This show requires a huge amount of costume work. While on set, I got to walk through the costume department, and man, a series that visits so many different locations and time periods demands a lot of range from the costuming department. From locating the time-appropriate materials, to dying the fabrics, and constructing the costumes a lot of old fashioned hard work goes in to making a show like this look good and authentic. I saw a lot of interesting cultures and time periods represented in the costume room, and I don’t want to spoil the fun, so let’s just say Cole is headed to some unexpected places.
Noah Bean’s character, Aaron, get’s in on the time travel hijinks eventually. At first Aaron comes off as a bit of a moldy fig. He’s Cassandra’s boyfriend at the start of the tale, and never believes her when she tells him about what she’s seen. Which is not to say he’s a bad guy, while he never believe Cassandra, he always believes in her and stands by her. But he’s going to get set straight at some point. Bean said, “Yeah, Aaron, my character, is definitely the skeptic. When Cassandra tells him the truth what he’s basically saying is ‘That’s a bunch of bologna, it doesn’t exist, there is no time travel.’ It takes a few episodes, but eventually Aaron is witness to some things that he can’t deny and he becomes aware of the situation.”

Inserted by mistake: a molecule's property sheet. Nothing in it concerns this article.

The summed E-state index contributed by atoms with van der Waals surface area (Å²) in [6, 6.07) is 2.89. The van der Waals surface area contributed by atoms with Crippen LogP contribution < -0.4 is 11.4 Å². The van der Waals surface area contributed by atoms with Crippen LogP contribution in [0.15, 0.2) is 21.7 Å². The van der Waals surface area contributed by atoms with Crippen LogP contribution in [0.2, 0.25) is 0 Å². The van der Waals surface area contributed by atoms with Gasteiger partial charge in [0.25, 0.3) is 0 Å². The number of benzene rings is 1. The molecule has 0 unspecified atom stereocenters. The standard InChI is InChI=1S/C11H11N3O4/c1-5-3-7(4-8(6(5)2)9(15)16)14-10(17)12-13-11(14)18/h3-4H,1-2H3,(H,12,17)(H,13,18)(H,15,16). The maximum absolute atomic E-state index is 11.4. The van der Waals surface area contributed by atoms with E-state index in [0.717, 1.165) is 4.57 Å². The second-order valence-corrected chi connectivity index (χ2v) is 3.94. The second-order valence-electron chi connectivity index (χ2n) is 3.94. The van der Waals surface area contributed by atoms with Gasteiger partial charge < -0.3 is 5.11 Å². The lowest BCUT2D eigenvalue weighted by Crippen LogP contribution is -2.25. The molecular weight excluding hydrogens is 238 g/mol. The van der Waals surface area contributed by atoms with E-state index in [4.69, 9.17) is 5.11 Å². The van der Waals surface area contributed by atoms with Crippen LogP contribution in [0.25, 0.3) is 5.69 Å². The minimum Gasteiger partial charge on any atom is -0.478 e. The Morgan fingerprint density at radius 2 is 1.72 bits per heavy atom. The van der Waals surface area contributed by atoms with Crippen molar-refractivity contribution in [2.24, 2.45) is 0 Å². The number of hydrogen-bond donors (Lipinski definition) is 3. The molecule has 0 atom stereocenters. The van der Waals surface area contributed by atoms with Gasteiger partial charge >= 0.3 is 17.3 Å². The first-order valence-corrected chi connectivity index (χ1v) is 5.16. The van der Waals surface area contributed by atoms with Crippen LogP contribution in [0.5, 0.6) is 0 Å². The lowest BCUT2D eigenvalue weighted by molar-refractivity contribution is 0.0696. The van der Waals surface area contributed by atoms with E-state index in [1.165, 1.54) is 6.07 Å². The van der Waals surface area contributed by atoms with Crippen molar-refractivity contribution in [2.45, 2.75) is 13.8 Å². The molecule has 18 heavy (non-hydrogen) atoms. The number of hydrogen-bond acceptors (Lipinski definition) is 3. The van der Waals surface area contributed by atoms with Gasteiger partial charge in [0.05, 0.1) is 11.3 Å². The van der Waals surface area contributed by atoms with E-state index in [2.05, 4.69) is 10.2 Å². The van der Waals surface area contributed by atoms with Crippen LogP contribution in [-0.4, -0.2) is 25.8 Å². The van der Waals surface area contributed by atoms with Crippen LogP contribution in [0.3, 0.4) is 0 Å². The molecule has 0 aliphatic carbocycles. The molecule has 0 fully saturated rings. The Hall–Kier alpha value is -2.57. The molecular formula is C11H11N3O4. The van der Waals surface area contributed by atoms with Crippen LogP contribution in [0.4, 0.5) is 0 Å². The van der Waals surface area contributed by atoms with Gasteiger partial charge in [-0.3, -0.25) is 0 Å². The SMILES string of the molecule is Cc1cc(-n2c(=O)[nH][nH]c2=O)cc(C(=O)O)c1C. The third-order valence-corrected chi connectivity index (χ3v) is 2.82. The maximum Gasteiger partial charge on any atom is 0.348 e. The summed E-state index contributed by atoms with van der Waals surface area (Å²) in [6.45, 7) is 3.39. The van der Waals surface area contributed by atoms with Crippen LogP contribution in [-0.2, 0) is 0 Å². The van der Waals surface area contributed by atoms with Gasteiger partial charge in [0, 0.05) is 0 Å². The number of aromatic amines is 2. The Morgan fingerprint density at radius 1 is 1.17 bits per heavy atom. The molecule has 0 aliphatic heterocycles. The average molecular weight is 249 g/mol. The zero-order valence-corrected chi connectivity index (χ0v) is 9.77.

This is not a show you want to watch while you’re doing something else. Due to the multiple timelines and non-linear storytelling the narrative is complex and engaging, and it requires you to pay attention. It’s always great when a show doesn’t underestimate the audience and trusts the viewer to keep up. 12 Monkeys has two basic plotlines running, Fickett explained, “We have two shows. There’s the 2043 reality, which is where Kirk and Aaron are from and Barbara, who’s the scientist in that future, and then you’ve got the 2015 reality which is where Emily’s character and Noah and Amanda all kind of live. Then gradually the walls between those realities begin to break down because Aaron’s traveling between the two and you start to see that.” There are also flashbacks and time traveling misadventures that lead to even more narrative threads. It’s a complex, interwoven plot with a lot of moving pieces.